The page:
by Jude Bridge

Certain Persons are Best Avoided.

NATURALIST JOSEPH BANKS allegedly noted in 1771:

I have seen something, which is neither man nor beast, a slippery half-breed, which eludes my eye with such great dexterity that I am unable to commit his likeness to paper. All I can say with any authority is that he is male and I assume he has weak eyes, for he is forever tripping and bumping and sliding about. He is pale of skin, stands as tall as a man or taller, makes a constant guttural noise and strikes a loathsome fear into my heart where neither man nor beast has hithertofore struck fear. I shall call him Travis, a new name, with no scientific derivation, for he has no natural ancestor of which I am aware.

Sightings of Travises continued throughout the 18th century, but details were scant, and some who wrote of Travises were in search of notoriety, so their accounts cannot be trusted. We can easily discount imagined incidents such as “a cloakéd Travis, with the great yellow teeth of a wolf, full fanged my neck and sucked warm blood til I were weak as a kitten” (1780). The writer of this note simply inserted a Travis into his record of a vampire attack, and hoped no one would notice.

However, explorers and adventurers with solid reputations spoke of “a creepy white-skin” (1787), “a shadow-dweller” (1790), “a man so neither here nor there that I feared for my sanity” (1798). In 1799, a wayfaring seaman scribbled this observation on seaweed with a cuttlebone: “He had no scent, his skin glowed with a kind of internal grease, he appeared to ebb and flow with the tide. I thought he be neither fish nor flesh, but I thought perhaps he be a Travis.”

Travises were often held responsible for juvenile japes such as stealing chickens’ eggs, putting sugar in salt shakers and setting woodpiles on fire. Hence the phrase “blame it on a Travis” was popular in these times.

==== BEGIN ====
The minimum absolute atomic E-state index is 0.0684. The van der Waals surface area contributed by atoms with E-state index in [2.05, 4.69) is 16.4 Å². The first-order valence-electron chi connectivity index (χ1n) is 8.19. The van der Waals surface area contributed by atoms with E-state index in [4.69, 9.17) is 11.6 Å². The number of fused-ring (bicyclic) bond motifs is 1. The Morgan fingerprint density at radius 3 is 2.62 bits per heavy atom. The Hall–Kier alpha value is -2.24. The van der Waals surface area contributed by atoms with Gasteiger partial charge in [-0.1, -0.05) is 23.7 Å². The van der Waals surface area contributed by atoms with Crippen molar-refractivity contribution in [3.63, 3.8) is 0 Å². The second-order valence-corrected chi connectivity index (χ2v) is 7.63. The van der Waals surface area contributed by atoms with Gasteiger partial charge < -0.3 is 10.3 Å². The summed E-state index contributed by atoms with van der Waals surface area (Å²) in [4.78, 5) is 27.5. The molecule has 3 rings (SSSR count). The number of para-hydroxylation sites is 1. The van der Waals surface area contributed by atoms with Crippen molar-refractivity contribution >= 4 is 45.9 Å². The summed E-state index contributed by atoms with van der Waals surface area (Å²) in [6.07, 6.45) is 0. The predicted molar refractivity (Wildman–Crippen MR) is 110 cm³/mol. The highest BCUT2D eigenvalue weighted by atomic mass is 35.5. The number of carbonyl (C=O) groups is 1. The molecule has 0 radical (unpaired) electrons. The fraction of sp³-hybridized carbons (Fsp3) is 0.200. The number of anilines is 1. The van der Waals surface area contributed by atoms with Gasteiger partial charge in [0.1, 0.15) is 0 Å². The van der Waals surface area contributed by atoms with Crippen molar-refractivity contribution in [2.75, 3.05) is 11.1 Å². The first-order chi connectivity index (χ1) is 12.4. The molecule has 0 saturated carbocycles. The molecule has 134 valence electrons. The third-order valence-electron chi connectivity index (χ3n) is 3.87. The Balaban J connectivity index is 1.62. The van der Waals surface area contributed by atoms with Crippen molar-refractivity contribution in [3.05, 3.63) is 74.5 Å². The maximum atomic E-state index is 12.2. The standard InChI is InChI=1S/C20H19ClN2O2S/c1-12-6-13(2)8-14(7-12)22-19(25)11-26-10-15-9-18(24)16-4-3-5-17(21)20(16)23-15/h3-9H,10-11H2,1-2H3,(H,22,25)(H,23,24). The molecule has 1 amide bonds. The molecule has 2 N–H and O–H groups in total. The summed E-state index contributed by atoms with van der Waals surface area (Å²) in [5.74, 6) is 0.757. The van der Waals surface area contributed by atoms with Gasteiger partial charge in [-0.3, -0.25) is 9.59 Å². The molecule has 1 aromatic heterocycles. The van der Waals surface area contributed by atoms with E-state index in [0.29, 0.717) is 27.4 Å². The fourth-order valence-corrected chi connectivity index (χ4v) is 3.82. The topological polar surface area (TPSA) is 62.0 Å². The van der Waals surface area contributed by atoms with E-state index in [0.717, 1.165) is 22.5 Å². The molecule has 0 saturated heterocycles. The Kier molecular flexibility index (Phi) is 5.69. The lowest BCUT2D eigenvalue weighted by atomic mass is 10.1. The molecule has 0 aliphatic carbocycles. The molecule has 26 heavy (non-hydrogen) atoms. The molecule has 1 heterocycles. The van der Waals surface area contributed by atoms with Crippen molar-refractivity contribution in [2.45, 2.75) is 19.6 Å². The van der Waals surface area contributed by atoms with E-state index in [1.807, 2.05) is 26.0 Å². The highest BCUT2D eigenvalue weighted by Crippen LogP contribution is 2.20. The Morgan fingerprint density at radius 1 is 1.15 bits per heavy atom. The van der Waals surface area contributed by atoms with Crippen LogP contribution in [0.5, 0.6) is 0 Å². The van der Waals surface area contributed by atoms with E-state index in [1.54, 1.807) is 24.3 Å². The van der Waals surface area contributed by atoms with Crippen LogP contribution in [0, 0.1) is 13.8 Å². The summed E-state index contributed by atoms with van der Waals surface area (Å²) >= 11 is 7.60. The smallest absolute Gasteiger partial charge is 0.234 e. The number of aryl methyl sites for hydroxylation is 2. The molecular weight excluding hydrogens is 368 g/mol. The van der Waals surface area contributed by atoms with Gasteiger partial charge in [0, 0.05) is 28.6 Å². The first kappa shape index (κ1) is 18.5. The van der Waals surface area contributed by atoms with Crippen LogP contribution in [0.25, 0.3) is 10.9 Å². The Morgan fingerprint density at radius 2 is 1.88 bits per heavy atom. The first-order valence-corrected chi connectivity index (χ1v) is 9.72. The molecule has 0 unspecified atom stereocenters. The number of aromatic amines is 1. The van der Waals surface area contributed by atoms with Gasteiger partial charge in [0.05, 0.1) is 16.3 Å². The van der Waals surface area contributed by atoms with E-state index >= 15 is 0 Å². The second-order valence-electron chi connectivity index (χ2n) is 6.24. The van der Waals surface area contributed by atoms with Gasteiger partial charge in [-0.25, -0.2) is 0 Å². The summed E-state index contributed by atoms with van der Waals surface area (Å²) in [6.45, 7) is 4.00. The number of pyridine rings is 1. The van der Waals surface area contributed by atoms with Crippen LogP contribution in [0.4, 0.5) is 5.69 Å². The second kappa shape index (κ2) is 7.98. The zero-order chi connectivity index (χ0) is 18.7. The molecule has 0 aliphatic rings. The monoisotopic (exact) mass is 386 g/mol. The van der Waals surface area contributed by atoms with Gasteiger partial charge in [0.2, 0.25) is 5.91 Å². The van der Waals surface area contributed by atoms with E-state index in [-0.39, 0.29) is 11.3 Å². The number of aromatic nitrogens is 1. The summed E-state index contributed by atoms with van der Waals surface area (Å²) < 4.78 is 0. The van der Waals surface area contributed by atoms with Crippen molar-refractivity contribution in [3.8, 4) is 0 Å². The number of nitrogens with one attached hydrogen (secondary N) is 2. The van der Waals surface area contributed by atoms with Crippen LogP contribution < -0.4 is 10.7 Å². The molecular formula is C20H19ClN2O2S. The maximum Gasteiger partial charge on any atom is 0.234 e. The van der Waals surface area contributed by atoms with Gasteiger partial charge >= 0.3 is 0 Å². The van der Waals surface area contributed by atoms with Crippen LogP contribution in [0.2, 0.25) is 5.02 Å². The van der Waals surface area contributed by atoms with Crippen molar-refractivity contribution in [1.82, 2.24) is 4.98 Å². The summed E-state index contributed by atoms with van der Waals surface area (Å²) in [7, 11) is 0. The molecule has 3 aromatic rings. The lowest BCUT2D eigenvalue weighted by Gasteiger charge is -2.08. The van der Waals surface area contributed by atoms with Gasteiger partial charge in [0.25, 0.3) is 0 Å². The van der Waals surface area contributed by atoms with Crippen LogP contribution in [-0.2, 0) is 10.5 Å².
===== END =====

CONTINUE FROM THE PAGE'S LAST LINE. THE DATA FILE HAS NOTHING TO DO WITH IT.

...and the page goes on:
Throughout the 19th, 20th and 21st centuries, there were no sightings and Travises were relegated to mythical status. No Travis had ever been drawn, photographed or trapped.

My interest in Travises was sparked in 2011. I was studying anthropology at university and delving into myths and legends. My lecturer had mentioned Travises in passing, along with the Loch Ness Monster and the Yeti. To me, Travises seemed more real than either of these monsters.

I GOOGLED “TRAVIS” and found a blog written by a prolific octogenarian, Mrs Meredith Simms, of Fremantle,Western Australia. “Travises aren’t extinct,” she wrote, “they’re everywhere. I’ve seen hundreds, both here and overseas. They still have the same characteristics, but now they wear spectacles. Thick, black, square spectacles, they’re blind without them. Beware, they can be dangerous, despite being quite stupid.”

Mrs Simms replied immediately to my email, very pleased that I’d read her blog, which was “mainly about cooking, with a few other bibs and bobs”. She invited me to her house at seven the following evening for tea, cake and information.

WHEN I ARRIVED, there were no lights illuminating the house, which I thought strange. I knocked on the door and it swung open. “Mrs Simms,” I called, “Mrs Simms, are you there?”

There was an answering cry, so I hurried inside.

Mrs Simms had her face on a white dinner plate and her hands tied behind her back. I lifted her head from the plate and untied her hands.

“Thank God,” she said. “This is very uncomfortable. Can’t get up. Arthritis, you know.”

“Who did this to you?” I asked, shocked.

“A Travis, of course,” she said calmly.

“Are you alright?”

“Yes, I’m fine. More annoyed than anything. They’ve done this before. You see, Travises don’t like my blog. Want to be left alone to work on new ways to irritate people. Thing is, they’re not too bright, this one heard that you can drown in a teaspoon of water, so that’s all he put on the plate, then put my face in it. They’re always chatting, Travises, about what they’re doing. As though they can’t think something without speaking it out loud. Got a sore nose, I tell you now, that plate’s hard. Cup of tea, Melissa?”

Over tea and a lovely homemade Victoria Sponge, we discussed Travises. Mrs Simms became interested in them when a cousin complained about being endlessly verbally tormented by his neighbour, a very tall, pale man with thick, black, square spectacles and wet skin. Mrs Simms Googled the characteristics and came up with Travises. Experts she approached did not agree with her findings, they said Travises were fiction and she had an overactive imagination.